ISTANBUL — Omar Muqdad can usually be found smoking and drinking coffee all night in an empty room in Istanbul or Ankara. As a longtime Syrian activist, he can access senior Syrian opposition leaders, as well as their network of supporters around the world, with a phone call. He enjoys a sterling reputation among the activists and defected soldiers who risk their lives daily along the Turkey-Syria border.
But over the months, Muqdad's frustration with the Syrian National Council (SNC), the body intended to serve as the political representation of the Syrian opposition, has grown. He has diligently traveled around Turkey, arranging coverage of the Syrian uprising by major media outlets, holding meetings in Western embassies, and coordinating with activists inside the country. In the meantime, he has come to see the SNC as disorganized, disconnected from the Syrians on the ground, and out of step with the broad spectrum of Syrian society.
"We know it is impossible to be 100 percent representative of the nation or the opposition," Muqdad told me. "[But the SNC] does not know the principles of running the opposition."
Last weekend, defected soldiers belonging to the Free Syrian Army (FSA) waged fierce battles with the Syrian military in the suburbs of Damascus, stirring activists' hopes that the end of President Bashar al-Assad's regime is closer than had been expected. The U.N. Security Council is also meeting this week to consider a new resolution that could condemn the regime for the violence and possibly endorse an Arab League plan that would lay out a blueprint for the transition of power. Even as Syria's revolution gains speed, though, the SNC's struggles may hinder international action against the Syrian regime.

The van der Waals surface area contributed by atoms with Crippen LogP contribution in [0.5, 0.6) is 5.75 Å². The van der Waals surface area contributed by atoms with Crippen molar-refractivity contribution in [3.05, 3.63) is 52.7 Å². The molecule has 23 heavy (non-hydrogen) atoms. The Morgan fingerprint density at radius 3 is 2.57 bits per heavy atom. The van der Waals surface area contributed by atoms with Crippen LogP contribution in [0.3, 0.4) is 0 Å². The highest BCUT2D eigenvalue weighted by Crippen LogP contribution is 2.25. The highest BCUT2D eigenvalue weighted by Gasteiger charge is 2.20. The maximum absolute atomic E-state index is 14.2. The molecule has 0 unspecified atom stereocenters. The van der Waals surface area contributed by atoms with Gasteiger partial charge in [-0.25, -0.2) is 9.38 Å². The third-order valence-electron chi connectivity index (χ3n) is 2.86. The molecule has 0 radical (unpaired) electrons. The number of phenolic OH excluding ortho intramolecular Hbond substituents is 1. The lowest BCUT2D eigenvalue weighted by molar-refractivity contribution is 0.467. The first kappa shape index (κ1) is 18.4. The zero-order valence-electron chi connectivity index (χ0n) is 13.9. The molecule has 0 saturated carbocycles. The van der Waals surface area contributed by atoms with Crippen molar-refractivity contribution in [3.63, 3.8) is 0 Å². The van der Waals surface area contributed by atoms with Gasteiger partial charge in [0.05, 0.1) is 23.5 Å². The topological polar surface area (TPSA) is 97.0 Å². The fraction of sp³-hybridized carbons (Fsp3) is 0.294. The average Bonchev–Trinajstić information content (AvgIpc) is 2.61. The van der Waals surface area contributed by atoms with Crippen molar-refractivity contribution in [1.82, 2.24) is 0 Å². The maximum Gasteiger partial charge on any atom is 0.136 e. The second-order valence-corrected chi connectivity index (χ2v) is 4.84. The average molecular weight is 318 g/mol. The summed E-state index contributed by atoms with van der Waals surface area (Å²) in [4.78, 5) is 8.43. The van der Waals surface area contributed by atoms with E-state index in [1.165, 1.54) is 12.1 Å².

It's not only Muqdad whose initial optimism regarding Syria's organized opposition has faded. A wide range of activists and diplomats are voicing concerns with the SNC, criticizing its lack of cohesion and effectiveness. While the majority of them have not given up on the council, they paint a picture of an organization out of touch with the protesters on the ground and dominated by the Syrian Muslim Brotherhood.
"No one from the SNC has influence inside Syria. Most members of the SNC are jumping on a train that started from the street," says Ammar Qurabi, a Syrian human rights activist, arguing that SNC leaders are trying to use the momentum of the demonstrations to take political power. Qurabi refuses to work with the SNC and plans to launch his own opposition group in early February.
The SNC is composed of a nine-person executive committee, sitting on top of an approximately 250-person body. The organization's leadership is primarily made up of Sunni Arabs, and though it has made an effort to include members of other sects and ethnicities, few are present on the council.
Qurabi notes that the SNC has been particularly negligent in incorporating members of Assad's Alawite sect. "No Alawite on the executive council -- that is a scandal," he says. "Especially when we fight Assad, who says, 'I am Alawite. I protect Alawites'?"
Diplomats have also criticized the SNC for focusing too much on building support for foreign intervention and neglecting ties with the grassroots movements that have driven the revolt. U.S. Secretary of State Hillary Clinton drove home this message after meeting with SNC leaders on Dec. 6, saying that a transition in Syria "is more than removing the Assad regime" and must include the establishment of the rule of law and protection of minority rights.